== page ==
It took years for me to realize how lucky we were to find such a reputable importer when I hear horror stories from other Aussie wineries. A classic case of being in the right place at the right time, but we gave ourselves the opportunity by exhibiting at Wine Australia with the objective of finding a US importer.

Winesellers Ltd. covers the total US market for us and sells to our distributors in each state as well as some of the major accounts such as Sam’s Club, Cost Plus World Market, Costco, and Whole Foods.

Be Inkandescent Magazine: What are your goals for this year? Three years? Five years?

Michael Hope: My goals have not wavered in that I want to sell all the wine that we are growing, develop a fun environment for my family and staff, and keep hosting great concerts. We hosted Fleetwood Mac late last year with a crowd of 19,000 and the buzz was amazing.

Be Inkandescent Magazine: What is the best thing about owning a winery?

Michael Hope: The satisfaction of growing grapes, making wine, and then seeing it consumed in New York or London restaurants. It spins me out to visit New York and walk into a restaurant and see people enjoying my wine. What’s the worst? The huge capital requirements and exposure to currency fluctuations in export markets.

Be Inkandescent Magazine: What is the winemaking business like in Australia?

Michael Hope: Probably not much different from California, where there is a great emphasis on winemakers and a plethora of good wines on the market. You wouldn’t want to be trying to sell below average wines at the moment.

Be Inkandescent Magazine: Have you achieved celebrity status?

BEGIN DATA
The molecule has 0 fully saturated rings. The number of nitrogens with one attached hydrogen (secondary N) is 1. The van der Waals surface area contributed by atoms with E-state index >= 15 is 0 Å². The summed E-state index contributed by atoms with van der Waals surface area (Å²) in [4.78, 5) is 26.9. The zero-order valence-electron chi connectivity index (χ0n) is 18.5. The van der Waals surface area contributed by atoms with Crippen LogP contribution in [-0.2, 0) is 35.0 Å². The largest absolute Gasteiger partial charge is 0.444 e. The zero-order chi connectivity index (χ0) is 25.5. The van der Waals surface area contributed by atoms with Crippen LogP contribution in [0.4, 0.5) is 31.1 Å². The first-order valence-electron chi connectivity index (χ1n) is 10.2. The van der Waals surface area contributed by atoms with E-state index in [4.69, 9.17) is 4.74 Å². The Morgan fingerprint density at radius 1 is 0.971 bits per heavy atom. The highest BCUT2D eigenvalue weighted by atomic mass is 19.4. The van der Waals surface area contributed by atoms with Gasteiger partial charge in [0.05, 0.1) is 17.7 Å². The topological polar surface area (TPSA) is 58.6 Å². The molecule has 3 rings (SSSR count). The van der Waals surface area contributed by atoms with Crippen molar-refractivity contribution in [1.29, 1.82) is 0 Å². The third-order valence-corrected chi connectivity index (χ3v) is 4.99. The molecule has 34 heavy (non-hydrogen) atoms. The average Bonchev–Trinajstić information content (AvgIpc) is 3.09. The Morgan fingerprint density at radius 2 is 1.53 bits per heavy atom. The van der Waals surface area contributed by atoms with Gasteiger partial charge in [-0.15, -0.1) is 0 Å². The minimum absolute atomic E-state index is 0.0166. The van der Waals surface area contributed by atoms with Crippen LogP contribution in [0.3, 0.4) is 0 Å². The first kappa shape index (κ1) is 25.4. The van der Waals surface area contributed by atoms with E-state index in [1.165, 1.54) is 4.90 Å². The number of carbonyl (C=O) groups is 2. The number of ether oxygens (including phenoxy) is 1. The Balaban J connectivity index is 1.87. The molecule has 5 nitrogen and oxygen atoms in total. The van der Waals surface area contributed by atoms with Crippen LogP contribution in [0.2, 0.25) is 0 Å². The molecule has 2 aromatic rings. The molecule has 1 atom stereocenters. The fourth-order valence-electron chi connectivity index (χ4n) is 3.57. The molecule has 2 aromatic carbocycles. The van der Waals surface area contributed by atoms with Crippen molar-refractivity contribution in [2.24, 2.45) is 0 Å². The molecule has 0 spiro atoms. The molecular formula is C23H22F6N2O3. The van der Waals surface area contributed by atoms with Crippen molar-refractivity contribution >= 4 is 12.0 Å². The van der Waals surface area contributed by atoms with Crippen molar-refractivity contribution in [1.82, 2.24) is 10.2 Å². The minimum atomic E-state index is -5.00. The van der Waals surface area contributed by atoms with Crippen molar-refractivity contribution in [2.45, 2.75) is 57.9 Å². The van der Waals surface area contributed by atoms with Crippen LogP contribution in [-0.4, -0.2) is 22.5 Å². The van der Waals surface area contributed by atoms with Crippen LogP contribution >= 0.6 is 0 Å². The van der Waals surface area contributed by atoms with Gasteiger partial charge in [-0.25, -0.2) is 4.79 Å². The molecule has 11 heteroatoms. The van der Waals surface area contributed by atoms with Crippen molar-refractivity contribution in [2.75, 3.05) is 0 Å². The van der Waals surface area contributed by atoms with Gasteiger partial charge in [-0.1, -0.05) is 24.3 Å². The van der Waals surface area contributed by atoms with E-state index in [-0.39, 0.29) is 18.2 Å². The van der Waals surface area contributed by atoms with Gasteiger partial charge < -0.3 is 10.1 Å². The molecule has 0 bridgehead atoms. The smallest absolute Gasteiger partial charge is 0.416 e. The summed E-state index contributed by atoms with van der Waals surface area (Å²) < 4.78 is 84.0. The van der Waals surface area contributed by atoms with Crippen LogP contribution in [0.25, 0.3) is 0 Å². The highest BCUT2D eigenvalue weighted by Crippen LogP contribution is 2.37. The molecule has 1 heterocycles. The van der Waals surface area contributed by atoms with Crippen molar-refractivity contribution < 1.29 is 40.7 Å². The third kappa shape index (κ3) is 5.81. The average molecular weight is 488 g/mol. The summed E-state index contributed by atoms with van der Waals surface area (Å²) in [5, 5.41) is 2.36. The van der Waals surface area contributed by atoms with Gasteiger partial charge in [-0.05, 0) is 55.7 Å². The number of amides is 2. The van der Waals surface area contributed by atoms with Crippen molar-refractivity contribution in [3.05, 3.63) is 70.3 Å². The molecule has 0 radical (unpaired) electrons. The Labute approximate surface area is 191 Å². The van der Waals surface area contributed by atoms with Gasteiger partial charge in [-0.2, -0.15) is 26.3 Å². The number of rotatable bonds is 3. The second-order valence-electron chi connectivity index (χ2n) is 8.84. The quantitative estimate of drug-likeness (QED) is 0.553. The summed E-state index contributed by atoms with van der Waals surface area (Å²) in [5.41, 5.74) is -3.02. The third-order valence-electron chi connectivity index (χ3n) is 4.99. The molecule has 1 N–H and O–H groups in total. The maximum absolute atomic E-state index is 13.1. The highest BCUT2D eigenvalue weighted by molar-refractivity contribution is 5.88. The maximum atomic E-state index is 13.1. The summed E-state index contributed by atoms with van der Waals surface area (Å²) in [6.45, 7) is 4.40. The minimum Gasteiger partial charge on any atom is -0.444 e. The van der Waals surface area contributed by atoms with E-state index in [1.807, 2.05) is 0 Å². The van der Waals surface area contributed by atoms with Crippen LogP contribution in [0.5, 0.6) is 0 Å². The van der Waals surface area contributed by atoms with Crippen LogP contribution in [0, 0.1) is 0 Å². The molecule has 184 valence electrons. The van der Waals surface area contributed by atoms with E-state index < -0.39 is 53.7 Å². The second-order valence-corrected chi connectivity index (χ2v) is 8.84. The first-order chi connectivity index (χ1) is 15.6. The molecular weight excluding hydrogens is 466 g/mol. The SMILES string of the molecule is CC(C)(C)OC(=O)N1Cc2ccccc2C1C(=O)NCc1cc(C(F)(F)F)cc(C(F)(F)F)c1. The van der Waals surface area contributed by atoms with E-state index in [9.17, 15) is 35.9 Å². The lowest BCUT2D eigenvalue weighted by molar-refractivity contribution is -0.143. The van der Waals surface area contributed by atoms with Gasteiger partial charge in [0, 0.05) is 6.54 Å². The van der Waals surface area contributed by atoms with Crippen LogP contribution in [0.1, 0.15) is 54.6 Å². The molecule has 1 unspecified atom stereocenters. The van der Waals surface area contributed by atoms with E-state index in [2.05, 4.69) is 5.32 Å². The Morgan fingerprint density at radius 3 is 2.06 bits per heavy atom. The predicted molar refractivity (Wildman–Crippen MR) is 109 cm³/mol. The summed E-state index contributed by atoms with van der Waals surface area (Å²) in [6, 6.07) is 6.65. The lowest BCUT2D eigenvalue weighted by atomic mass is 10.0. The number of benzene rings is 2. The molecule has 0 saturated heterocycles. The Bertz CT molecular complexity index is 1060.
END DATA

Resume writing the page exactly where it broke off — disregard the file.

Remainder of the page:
Michael Hope: No — and no desire to! I’m just a middle-aged farmer trying to have some fun growing the best grapes I can.

Be Inkandescent Magazine: Do you come to the US often?

Michael Hope: I used to visit about five times a year, but now I’ve cut down to one or two visits annually. The fun has gone out of flying, with airport security being such a drag, and I miss my family too much when away.

So when in the US I try and see as many customers as I can. Every day is crammed with meetings, lunches, dinners, tastings, or customer visits.

I love the DC area — it’s like home with water and seafood nearby, and I find the White House, Pentagon, and other government attractions to be really fascinating. The restaurants, bars, and people are also great, and the Eastern Shore of Maryland is so close. Plus, The Inn at Perry Cabin is a rare luxury to visit.

Be Inkandescent Magazine: Do you have any advice for people wanting to get into the wine business?

Michael Hope: Go to a major trade fair such as Vinexpo, Prowein, or London Wine Trade Fair to get an appreciation for how much wine is produced around the world. Do not go into it for money — just do it if you have a passion for it. You tie up too much capital to justify it to your bank or accountant!

Be Inkandescent Magazine: How many cases of wine do you make each year?

Michael Hope: We have 460 acres of vines around the country and produce about 70,000 cases annually. We have about 40 employees, but it grows to hundreds during a concert week.

Be Inkandescent Magazine: Thank you so much for your time, and for sharing information about your incredible business with us. We’ll look forward to drinking more HOPE wine, and to visiting your estate sometime soon.

For more information about HOPE ESTATE WINE, visit www.hopeestate.com.au